What is an Energy Management System?
An Energy Management System (EnMS) clearly illustrates how much energy a company consumes and the continuous, everyday opportunities it has to reduce this consumption. The introduction and maintenance of an EnMS is outlined in the international standard DIN EN ISO 50001.
Why is Energy Management becoming more crucial?
Due to societal and political changes in recent decades, such as the introduction of the EEG levy and CO2 pricing, alongside unforeseen influences and crises, the energy market has significantly transformed. Available energy and energy sources have become more expensive due to levies and scarcity. Furthermore, the expansion of solar and wind power has led to fluctuations in available electricity, resulting in variable energy prices. For instance, the electricity price on December 11, 2023, exhibited a substantial disparity between early morning rates (less than €30/MWh) and daytime rates (at least €90/MWh, peaking between 6 and 9 pm at up to €120/MWh).
To identify levers for reducing overall energy consumption and smoothing costly consumption peaks, a systematic recording of the production's temporal load profile on an equipment basis is necessary. Derived from this information, measures can be implemented to decrease energy demand, thereby deriving economic potentials.
The Theory behind an Energy Management System?
The concept behind implementing an energy management system involves a holistic energy assessment of the company, analyzing collected data, and deducing valuable fields of action to reduce energy demand and related costs. These fields of action are subsequently developed into measures within a PDCA cycle (Plan – Do – Check – Act), regularly checked for effectiveness, and further refined by integrating additional opportunities identified.
Requirements for a Functional Energy Management System:
To introduce and effectively implement an energy management system, capturing detailed consumption patterns for heat and electricity is essential. Only by precisely monitoring (large-scale) facilities is it possible to understand their respective load profiles and work accordingly. Analyzing these load profiles and identifying significant consumers allows the recognition of optimization potentials. After implementing initial measures, efficient energy savings can be achieved, leading to greater independence from energy prices and their fluctuations.
Moreover, with knowledge of the load profiles, non-continuous production processes can be tactfully integrated into the production, optimizing the company's load and energy management or aligning it with the availability of renewable energies
Benefits of EMS in Manufacturing Companies
When the prerequisites are met – data availability and assessment – several advantages arise for manufacturing companies. A detailed understanding of energy consumption at the equipment level enables the implementation of short-term measures to reduce energy demand. Understanding the load profile facilitates the derivation of measures to reduce the peak load, known as "Peak Shaving," thereby reducing the payable tariff. Implementing an energy management system also allows continued performance monitoring of major facilities and machinery, moving towards "Predictive Maintenance." Deviations from the long-term average energy demand can indicate impending defects, such as increased friction due to insufficient lubrication in a dry-running bearing, leading to higher energy consumption.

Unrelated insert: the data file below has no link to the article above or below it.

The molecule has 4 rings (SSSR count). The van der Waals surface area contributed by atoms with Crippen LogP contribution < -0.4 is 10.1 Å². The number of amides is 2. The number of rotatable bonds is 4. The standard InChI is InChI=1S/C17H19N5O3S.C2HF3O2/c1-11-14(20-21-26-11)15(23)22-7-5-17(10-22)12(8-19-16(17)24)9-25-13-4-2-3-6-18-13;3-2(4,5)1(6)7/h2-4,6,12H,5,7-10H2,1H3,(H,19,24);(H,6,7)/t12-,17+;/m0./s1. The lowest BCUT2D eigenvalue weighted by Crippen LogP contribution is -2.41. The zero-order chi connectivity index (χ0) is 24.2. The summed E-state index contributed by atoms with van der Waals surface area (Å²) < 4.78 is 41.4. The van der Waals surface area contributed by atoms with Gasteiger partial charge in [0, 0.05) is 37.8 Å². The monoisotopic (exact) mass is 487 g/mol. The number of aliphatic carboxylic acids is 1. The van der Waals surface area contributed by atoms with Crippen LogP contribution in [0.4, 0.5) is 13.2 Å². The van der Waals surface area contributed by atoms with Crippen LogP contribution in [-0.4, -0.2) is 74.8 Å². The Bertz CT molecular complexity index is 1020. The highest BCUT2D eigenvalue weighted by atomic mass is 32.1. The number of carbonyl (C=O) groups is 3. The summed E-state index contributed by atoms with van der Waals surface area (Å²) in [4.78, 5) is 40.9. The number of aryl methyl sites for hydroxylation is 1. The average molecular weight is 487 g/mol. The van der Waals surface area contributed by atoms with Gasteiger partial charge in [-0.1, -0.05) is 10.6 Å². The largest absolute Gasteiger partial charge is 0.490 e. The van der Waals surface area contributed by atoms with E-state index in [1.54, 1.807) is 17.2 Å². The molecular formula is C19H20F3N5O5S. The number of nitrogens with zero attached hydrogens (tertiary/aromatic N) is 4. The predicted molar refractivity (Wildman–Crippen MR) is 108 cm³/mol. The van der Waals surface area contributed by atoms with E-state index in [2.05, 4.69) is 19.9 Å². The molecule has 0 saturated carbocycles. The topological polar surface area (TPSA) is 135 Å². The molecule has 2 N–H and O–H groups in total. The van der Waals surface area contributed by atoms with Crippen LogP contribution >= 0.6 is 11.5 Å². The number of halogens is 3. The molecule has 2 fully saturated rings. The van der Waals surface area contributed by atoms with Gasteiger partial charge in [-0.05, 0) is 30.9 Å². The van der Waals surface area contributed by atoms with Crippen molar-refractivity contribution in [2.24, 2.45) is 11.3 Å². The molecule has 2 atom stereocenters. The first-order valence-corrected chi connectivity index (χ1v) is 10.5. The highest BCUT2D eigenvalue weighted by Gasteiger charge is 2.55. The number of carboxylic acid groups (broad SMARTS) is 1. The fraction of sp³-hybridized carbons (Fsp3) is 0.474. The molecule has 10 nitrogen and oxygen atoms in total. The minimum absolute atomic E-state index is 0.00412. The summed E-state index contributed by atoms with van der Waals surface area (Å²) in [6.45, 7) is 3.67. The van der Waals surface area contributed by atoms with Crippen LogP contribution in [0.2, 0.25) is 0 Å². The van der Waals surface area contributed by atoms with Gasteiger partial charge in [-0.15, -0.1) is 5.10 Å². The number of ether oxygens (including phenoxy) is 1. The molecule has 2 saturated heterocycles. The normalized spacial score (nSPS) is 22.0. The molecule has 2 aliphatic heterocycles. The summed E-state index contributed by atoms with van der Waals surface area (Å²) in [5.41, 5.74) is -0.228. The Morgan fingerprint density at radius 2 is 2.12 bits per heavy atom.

How are laws evolving and what opportunities do they offer?
With the introduction of the Energy Efficiency Act in September 2023, companies consuming an average annual energy of more than 7.5 GWh were required to establish an energy or environmental management system (see §8 Abs1 EnEfG). Smaller companies consuming more than 2.5 GWh are also obliged to record efficiency measures. This law transposed the requirements of the EU Energy Efficiency Directive (EED) into German legislation. This legal obligation simultaneously offers the chance to identify energy-saving potentials, reducing dependence on energy prices and their fluctuations.
As companies can only sustainably operate when profitable, the topic of "energy management systems" completes the cycle of profitability and sustainability. Simultaneously, the acquired information can be quantified and presented in an (ESG) reporting system, either as a legal requirement or voluntary disclosure, internally or externally.
At Munich Consulting Group, our approach is to think holistically about factory planning, encompassing operational impacts and the associated energy needs of the production facility into the planning process.
We are ready to support you in the following areas:
- Coordinating the planning and implementation of an energy management system
- Analyzing your existing production and conducting technical feasibility assessments for energy consumption recording.
With extensive experience from over 250 acquired and completed projects, our commitment goes beyond the standards of digital factory planning. We are eager to demonstrate how you can design your new or existing production facility with an energy management system and the described economic benefits.
For inquiries or further information, please feel free to contact Mr. Horn (Senior Manager Industrial Engineering) using the contact form below.